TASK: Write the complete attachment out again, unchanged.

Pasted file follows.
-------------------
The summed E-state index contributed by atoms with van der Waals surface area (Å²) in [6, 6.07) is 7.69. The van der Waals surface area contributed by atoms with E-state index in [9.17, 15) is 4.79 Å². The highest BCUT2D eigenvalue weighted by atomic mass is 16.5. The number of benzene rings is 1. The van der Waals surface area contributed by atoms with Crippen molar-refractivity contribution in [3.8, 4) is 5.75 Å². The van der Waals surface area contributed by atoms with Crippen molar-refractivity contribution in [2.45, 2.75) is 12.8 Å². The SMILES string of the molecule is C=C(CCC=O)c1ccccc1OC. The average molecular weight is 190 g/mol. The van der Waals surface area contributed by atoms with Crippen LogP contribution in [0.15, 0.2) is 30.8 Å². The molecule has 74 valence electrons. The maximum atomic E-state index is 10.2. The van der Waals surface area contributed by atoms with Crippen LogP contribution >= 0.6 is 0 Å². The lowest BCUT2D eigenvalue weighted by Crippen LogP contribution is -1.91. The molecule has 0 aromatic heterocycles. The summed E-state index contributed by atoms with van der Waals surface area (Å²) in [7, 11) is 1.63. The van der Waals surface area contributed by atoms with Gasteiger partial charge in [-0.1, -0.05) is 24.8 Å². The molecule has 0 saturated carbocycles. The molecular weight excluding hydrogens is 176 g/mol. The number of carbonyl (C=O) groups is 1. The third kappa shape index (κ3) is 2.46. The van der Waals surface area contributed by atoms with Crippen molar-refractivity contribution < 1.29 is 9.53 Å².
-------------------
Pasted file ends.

The summed E-state index contributed by atoms with van der Waals surface area (Å²) in [6, 6.07) is 7.69. The van der Waals surface area contributed by atoms with E-state index in [9.17, 15) is 4.79 Å². The highest BCUT2D eigenvalue weighted by atomic mass is 16.5. The number of benzene rings is 1. The van der Waals surface area contributed by atoms with Crippen molar-refractivity contribution in [3.8, 4) is 5.75 Å². The van der Waals surface area contributed by atoms with Crippen molar-refractivity contribution in [2.45, 2.75) is 12.8 Å². The SMILES string of the molecule is C=C(CCC=O)c1ccccc1OC. The average molecular weight is 190 g/mol. The van der Waals surface area contributed by atoms with Crippen LogP contribution in [0.15, 0.2) is 30.8 Å². The molecule has 74 valence electrons. The maximum atomic E-state index is 10.2. The van der Waals surface area contributed by atoms with Crippen LogP contribution >= 0.6 is 0 Å². The lowest BCUT2D eigenvalue weighted by Crippen LogP contribution is -1.91. The molecule has 0 aromatic heterocycles. The summed E-state index contributed by atoms with van der Waals surface area (Å²) in [7, 11) is 1.63. The van der Waals surface area contributed by atoms with Gasteiger partial charge in [-0.1, -0.05) is 24.8 Å². The molecule has 0 saturated carbocycles. The molecular weight excluding hydrogens is 176 g/mol. The number of carbonyl (C=O) groups is 1. The third kappa shape index (κ3) is 2.46. The van der Waals surface area contributed by atoms with Crippen molar-refractivity contribution < 1.29 is 9.53 Å².